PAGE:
I once was asked to increase thread priority to fix a problem. I refused, saying that changing it was dangerous and was not the root cause of the problem.
My question is, under what circumstannces should I conider changing priority of threads?
When you've made a list of the threads you're using and defined a priority order for them which makes sense in terms of the work they do.
If you nudge threads up here and there in order to bodge your way out of a problem, eventually they'll all be high priority and you're back where you started. Don't assume you can fix a race condition with prioritisation when really it needs locking, because chances are you've only fixed it in friendly conditions. There may still be cases where it can fail, such as when the lower-priority thread has undergone priority inheritance because another high-priority thread is waiting on another lock it's holding.
If you classify threads along the lines of "these threads fill the audio buffer", "these threads make my app responsive to system events", "these threads make my app responsive to the user", "these threads are getting on with some business and will report when they're good and ready", then the threads ought to be prioritised accordingly.
Finally, it depends on the OS. If thread priority is completely secondary to process priority, then it shouldn't be "dangerous" to prioritise threads: the only thing you can starve of CPU is yourself. But if your high-priority threads run in preference to the normal-priority threads of other, unrelated applications, then you have a broader responsibility. You should only be raising priorities of threads which do small amounts of urgent work. The definition of "small" depends what kind of device you're on - with a 3GHz multi-core processor you get away with a lot, but a mobile device might have pseudo real-time expectations that user-level apps can break.
Keeping the audio buffer serviced is the canonical example of when to be high priority, though, since small under-runs usually cause nasty crackling. Long downloads (or other slow I/O) are the canonical example of when to be low priority, since there's no urgency processing this chunk of data if the next one won't be along for ages anyway. If you're ever writing a device driver you'll need to make more complex decisions how to play nicely with others.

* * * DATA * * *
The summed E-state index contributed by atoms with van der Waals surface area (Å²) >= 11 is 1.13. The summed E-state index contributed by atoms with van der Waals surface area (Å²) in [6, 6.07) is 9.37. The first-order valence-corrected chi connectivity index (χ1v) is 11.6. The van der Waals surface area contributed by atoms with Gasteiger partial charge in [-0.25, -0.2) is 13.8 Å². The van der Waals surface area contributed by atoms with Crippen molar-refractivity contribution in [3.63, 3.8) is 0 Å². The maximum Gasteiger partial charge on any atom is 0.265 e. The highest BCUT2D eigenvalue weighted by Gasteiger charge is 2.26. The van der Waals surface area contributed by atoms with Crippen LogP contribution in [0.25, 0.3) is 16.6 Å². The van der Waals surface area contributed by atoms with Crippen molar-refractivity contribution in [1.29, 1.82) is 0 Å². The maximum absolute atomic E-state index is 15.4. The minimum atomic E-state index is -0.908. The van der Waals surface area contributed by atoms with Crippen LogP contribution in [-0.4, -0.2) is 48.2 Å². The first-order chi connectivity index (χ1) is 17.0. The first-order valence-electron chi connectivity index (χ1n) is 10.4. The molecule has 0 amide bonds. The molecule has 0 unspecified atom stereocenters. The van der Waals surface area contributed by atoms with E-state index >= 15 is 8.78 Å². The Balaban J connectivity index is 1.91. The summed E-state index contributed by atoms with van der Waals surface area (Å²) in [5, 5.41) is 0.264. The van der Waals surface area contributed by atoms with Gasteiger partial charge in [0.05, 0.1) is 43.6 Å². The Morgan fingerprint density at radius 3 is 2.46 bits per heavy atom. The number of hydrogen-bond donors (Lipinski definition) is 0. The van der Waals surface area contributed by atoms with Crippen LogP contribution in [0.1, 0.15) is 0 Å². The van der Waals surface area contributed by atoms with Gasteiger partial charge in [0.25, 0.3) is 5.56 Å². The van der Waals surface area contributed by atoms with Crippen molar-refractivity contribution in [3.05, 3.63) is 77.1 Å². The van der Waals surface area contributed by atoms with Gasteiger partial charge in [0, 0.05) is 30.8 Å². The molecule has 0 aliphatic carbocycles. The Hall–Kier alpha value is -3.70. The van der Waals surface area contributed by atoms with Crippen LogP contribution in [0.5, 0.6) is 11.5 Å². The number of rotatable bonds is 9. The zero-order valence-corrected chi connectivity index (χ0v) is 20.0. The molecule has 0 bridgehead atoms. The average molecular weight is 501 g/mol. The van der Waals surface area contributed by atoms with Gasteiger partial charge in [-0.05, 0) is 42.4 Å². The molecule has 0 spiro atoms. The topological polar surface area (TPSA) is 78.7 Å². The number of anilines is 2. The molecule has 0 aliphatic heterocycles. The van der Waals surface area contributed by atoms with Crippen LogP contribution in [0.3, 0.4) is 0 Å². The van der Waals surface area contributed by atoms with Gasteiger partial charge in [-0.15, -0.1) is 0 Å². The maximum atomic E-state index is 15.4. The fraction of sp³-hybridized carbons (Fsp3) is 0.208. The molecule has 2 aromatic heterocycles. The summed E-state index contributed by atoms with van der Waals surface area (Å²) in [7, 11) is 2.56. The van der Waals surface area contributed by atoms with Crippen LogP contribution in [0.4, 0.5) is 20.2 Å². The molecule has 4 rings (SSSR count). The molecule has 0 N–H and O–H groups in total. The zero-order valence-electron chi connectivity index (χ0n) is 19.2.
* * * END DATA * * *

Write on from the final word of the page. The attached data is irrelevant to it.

Not many. The only time I've ever had to change thread priorities in a positive direction was with a user interface thread. UIs must be extremely snappy in order for the app to feel right, so a lot of times it is best to prioritize painting threads higher than others. For example, the Swing Event Dispatch Thread runs at priority 6 by default (1 higher than the default).
I do push threads down in priority quite a bit. Again, this is usually to keep the UI responsive while some long-running background process does its thing. However, this also will sometimes apply to polling daemons and the like which I know that I don't want to be interfering with anything, regardless of how minimal the interference.
Our app uses a background thread to download data and we didn't want that interfering with the UI thread on single-core machines, so we deliberately prioritized that lower.
I think it depends on the direction you're looking at changing the priority.
Normally you shouldn't ever increase thread priority unless you have a very good reason. Increasing thread priority can cause your app's thread to start taking away time from other applications, which probably isn't what the user wants. If your thread is using up a significant amount of CPU it can make the machine hard to use, as some standard UI threads may start to starve.
I'd say the only times you should increase priority above normal is if the user explicitly told your app to do so, but even then you want to prevent "clueless" users from doing so. Maybe if your app doesn't use much CPU normally, but might have brief bursts of really really important activity then it could be OK to have an increased priority, as it wouldn't normally detract from the user's general experience.
Decreasing priority is another matter. If your app is doing something that takes a LOT of CPU and runs for a long time, yet isn't critical, then lowering the priority can be good. By lowering the priority you allow the CPU to be used for other things when it's needed, which helps keep the system responding quickly. As long as the system is mostly idling other than your app you'll still get most of the CPU time, but won't take away from tasks that need it more than you. An example of this would be a thread that indexes the hard drive (think google desktop).
I would say when your original design assumptions about the threads are no longer valid.
Thread priority is mostly a design decision about what work is most important. So for some examples of when to reconsider: If you add a new feature that might require its own thread that becomes more important, then reconsider thread priorities. If some requirements change that force you to reconsider the priorities of the work you are doing, then reconsider. Or, if you do performance testing and realize that your "high priority work" as specified in your design do not get the required performance, then tweak priorities.
Otherwise, its often a hack.